Sam Wasson’s biography about the great dancer/choreographer/director Bob Fosse gave me the same sort of exuberant rush I get when I watch dance movies. This fast-paced, fascinating read (even at over 600 pages) also got me thinking about why we crave stories involving intense, often excruciating physical struggle in the pursuit of art ... Wasson’s book does not shy away from the salacious; this is a fun biography, but he manages never to stray into tacky, Kitty Kelley territory ... After finishing Wasson’s book, you feel like you’ve been steeped in a life, enveloped in a whirlwind of jazz, sex, struggle, song and dance, and one man’s quest to break things open with his art — convention, sameness, phoniness, tradition. Fosse is a book celebrating a life, even though, as Wasson writes, Fosse 'had the jazzman’s crush on burning out.'
...[a] fascinating and exhaustive biography ... Fosse was as vital a character in his life as in his work, and Mr. Wasson accordingly narrates as if his book were a novel, a Faustian tale in which the protagonist is so gifted that he is bound to succeed even without supernatural help. But then, Fosse was the driver of the bargain as well as its victim ... Mr. Wasson has taken complete control of his subject. His catalog of interviewees, which allows him to reconstruct events and conversations in real time, includes an astonishing number of Fosse's colleagues and confidants. And his writing style mediates between the authoritative and the hip ... This book knows its subject's loves and his friends and his needs and, ultimately, his despair
Mr. Wasson is a smart and savvy reporter, and his book abounds with colorful firsthand tales ... Fosse picks up steam, just as its subject did, when he hits the big time ... It heats up further when he meets Gwen Verdon, who became his third wife and most stellar dancing partner ... Fosse sprawls with details of each production. But it is less successful at conveying what the finished works were like ... A tighter book would have been welcome, though it might not have had room for the feuding and jealously that Mr. Wasson captures so sharply ... Whoever Fosse was and whatever his work meant, Mr. Wasson’s book is required reading for anyone eager to understand his brand of — to use a term that appears here constantly, and can’t be outdone — razzle-dazzle. And to see through his darkness
The only thing that could have been better than Sam Wasson's page-turning, comprehensively rendered biography of choreographer-director Bob Fosse would have been Fosse's own memoir ... At nearly 600 pages, Fosse is certainly big, if not lithe. And Wasson's own narrative style has a jazzy, discursive and relentless energy well aligned with its subject ... [a] riveting show...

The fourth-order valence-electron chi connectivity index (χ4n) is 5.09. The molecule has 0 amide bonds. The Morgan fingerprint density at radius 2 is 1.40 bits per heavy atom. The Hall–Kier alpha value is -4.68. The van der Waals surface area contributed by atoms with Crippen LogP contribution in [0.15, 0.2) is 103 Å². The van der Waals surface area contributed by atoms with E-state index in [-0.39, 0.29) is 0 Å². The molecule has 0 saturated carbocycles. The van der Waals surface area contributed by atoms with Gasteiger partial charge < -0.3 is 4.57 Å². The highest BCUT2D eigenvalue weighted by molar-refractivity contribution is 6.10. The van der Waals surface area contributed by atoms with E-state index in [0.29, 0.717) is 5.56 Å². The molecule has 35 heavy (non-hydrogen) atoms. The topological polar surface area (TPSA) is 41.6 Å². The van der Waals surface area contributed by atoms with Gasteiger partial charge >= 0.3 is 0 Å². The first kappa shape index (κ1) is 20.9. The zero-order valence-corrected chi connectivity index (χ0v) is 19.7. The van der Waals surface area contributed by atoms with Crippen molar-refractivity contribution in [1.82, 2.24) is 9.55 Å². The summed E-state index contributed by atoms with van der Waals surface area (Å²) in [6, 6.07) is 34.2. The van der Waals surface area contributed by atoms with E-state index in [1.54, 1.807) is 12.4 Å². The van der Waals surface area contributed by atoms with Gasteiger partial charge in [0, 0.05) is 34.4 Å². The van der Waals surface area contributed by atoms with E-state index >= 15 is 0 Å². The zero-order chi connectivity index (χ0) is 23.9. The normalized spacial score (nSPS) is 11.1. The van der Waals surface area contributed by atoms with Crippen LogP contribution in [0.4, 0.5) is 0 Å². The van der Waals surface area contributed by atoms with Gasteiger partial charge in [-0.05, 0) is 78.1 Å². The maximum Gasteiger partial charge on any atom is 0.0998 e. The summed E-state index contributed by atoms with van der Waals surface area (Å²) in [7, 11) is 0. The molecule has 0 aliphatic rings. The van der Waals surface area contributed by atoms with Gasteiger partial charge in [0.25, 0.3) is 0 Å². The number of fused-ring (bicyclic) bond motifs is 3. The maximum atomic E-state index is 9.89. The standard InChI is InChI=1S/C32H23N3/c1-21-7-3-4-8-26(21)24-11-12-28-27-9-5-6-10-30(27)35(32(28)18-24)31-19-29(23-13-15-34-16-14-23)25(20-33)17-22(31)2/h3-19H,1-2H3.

It’s that turn of phrase, 'harvesting the lightning that slays and illustrates so beautifully the thing separating this biography from that great big pile of others surrounding it—it is just so wonderfully well written. In addition, there is the aforementioned research. In this the author is scrupulous. The work is impeccable. Six hundred pages of insight and information and not an edit to be found. Six hundred pages that, in telling the life of Fosse, seem hardly enough. And oh, it is amazingly well written ... It is, quite simply, breathtaking work. A suitable finale to one of the best biographies in recent years. Sam Wasson in the pages of Fosse has indeed managed to harvest the lightning and has used it to bring both light and heat. Fosse is a substantial, entertaining, and illuminating work, one that leaves its reader wondering, as Fosse’s own audiences used to do, what Mr. Wasson could possibly do next in order to top this.
Fosse is filled with the kind of inside detail that comes of substantial research, and vivid descriptions that turn the research into a sort of movie in your head. All the way from little Bobby Fosse's elementary school disappointment when the spotlight faded on him, right through to the moment when Gwen Verdon, the love of his life, cradled Fosse's head on her lap on a D.C. sidewalk, just blocks from an audience he was at that very moment razzle-dazzling to beat the band.
...[a] scintillating biography ... Embedded within this exhilarating, appalling portrait is a revealing account of Fosse's dance innovations... There's an enormous amount of scholarship here, yet the story never drags, so adroitly does [Wasson] blend his material into a fluent narrative around evocative scenes where character emerges novelistically.
...Wasson...has amassed a mountain of data about Fosse but has sculpted it into something moving and memorable. With chapters whose titles remind us of his approaching death...the author both increases the dramatic irony of the dancer’s days and reminds us continually of life’s evanescence ... Graceful prose creates a richly detailed and poignant portrait, simultaneously inspiring and depressing.